Global Payments Inc. of Atlanta, the credit card processing firm that was breached sometime earlier this year, couldn't keep hackers out of its system, but the firm's leaders seem determined to keep the press outside their public relations wall.
Since the breach became public March 30, the company has issued a general statement and set up a web page for customers and merchants.
Garcia instead spent most of the conference call in self-congratulatory mode, saying that the company's own security measures detected the breach, that it notified law enforcement and card associations "within hours," and that so far there had been no fraudulent activity on any of the compromised cards.
This, says Bruce Schneier, chief security technology officer at BT, should be no surprise. "They are going to do what they think is best for the company," he says, acknowledging that trying to block media coverage might not be the best strategy.
He said the Tylenol case from 30 years ago, in which manufacturer Johnson & Johnson was unusually transparent with the press and public after somebody laced capsules with cyanide, "is a great example because it is so rare --(a case of) full disclosure and getting ahead of the story and irrational panic. But in the heat of the moment, that is not always what people do."
Independent security consultant James Arlen says his best guess is that GP wants to have, "a well-defined story to tell prior to letting anyone in. Essentially, it's cleaning up the crime scene to insure that only their version of what happened will come to light."
Security blogger Brian Krebs, who broke the story of the breach last Friday, reported that as many as 10 million cards may have been compromised, that sources had told him there had been fraudulent activity on at least 800 cards and that both Track 1 and Track 2 data had been taken.
But Garcia said during the conference call that the breach had occurred early in March, that 1.5 million cards had been compromised, and that only Track 2 data, which includes the card account number and expiration date, along with other data, had been stolen. He said the attackers did not get cardholder names, addresses and Social Security numbers. He characterized much of the reported information about the breach as, "rumor and innuendo, most of it incredibly inaccurate."
The information security community views that skeptically. Krebs wondered on his blog if Garcia was talking about two separate breaches.
Chester Wisniewski, senior security adviser at Sophos, says that at a minimum, Garcia "sounded evasive in his statements. If this is one incident, there is a bit of a smell about it." There will still be fallout for GP. Although it was certified compliant with PCI DSS prior to the breach, Visa announced over the weekend that it had removed the company from its registry of PCI DSS-validated service providers, pending its own forensic investigation.
Garcia acknowledged that the company would likely face fines from card companies and have to cover the costs of issuing replacement cards.
But Schneier says the good news for GP is that long-term damage is unlikely. "The data we have is that the effects are short-lived, both in how they affect customers and stock prices." Indeed, being PCI compliant is little more than a public-relations gold star -- a "low bar that is not enough to protect you," according to Wisniewski.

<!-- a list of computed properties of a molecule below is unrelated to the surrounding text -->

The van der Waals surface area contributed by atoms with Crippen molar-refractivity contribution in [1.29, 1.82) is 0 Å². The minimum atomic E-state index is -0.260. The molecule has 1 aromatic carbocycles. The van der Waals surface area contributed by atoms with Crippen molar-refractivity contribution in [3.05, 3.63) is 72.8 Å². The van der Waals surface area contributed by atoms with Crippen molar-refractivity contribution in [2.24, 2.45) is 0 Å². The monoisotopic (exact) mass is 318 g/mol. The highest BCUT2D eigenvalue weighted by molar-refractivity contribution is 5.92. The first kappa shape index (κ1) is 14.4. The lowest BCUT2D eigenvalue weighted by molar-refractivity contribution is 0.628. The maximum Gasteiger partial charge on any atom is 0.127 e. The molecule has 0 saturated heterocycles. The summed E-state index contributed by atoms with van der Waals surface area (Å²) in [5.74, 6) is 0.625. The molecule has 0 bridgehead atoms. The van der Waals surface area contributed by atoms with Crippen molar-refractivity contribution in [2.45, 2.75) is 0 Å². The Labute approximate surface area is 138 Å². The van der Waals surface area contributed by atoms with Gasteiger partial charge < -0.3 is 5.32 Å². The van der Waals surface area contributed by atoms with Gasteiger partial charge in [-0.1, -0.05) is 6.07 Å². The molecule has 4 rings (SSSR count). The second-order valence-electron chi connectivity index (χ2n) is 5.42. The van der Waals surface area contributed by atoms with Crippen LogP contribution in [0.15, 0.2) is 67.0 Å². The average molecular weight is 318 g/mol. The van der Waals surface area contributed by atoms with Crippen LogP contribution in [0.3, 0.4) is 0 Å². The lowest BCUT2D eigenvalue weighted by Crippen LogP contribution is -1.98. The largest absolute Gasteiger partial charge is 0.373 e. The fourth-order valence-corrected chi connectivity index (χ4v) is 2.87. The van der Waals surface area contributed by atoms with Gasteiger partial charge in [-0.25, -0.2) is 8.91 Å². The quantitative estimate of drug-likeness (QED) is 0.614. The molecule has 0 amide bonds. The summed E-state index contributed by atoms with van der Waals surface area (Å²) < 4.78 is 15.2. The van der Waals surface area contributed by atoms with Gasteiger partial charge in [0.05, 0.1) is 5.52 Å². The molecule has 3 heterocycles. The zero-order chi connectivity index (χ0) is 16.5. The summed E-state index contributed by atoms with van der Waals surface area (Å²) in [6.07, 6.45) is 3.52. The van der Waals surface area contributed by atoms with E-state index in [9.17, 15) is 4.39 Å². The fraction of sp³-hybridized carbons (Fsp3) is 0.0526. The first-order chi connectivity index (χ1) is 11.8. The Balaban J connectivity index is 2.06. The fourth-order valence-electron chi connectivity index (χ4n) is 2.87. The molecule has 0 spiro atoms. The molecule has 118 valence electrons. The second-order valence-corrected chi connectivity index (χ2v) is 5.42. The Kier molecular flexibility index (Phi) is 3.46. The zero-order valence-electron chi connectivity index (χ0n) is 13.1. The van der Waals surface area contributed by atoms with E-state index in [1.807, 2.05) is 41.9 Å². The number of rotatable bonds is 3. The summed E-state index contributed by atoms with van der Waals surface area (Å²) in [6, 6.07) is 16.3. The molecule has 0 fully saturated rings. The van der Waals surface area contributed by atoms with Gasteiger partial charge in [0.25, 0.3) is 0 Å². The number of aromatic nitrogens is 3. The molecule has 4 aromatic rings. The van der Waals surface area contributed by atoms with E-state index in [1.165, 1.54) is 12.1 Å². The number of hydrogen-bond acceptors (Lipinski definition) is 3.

Arlen says in the real world, "it's very easy to be compliant without being secure and secure without being compliant. Equating security and compliance is like equating 'ability to drive' with 'correctly uses hair products.' Both are necessary for a great car commercial but there is no transferrable skill between them."
All three say it is possible that auditing of the firm's compliance was not rigorous enough. "There is no way to know for sure," Wisniewski says, "but the difference in auditors can be vast. They shouldn't just be checking boxes they should require proof that things are effective and doing job properly."
Arlen suggests following the money. "The client pays the auditor to produce a report. As long as the auditor is beholden to the client, the auditor is at risk of doing what is necessary to ensure the flow of funds," he says.
"What will be truly telling is the level of transparency from the card brands, the issuing banks and the affected processor itself," he adds. "If this is a transparent process that includes significant details about what mistakes were made and by whom, I will have my faith in humanity restored."
None of these experts see revisions of PCI as a magic bullet that will prevent similar future breaches.
"The only meaningful change is to change PCI from a regulatory notion to legislative control, which has significant criminal liability for the people behind the retailers, the card brands, issuing and acquiring banks and intermediaries such as processors," Arlen says.
Schneier contends that the calls for tighter PCI standards are practically irrelevant, because data breaches are so frequent and the details of each attack are "surprisingly unique," and by the time that vulnerability is addressed, the attackers are on to other methods.
There are, "probably a half-billion things (GP) could do," to improve its security, he says, "but I don't know what the top two or three would be. There is no fast answer."
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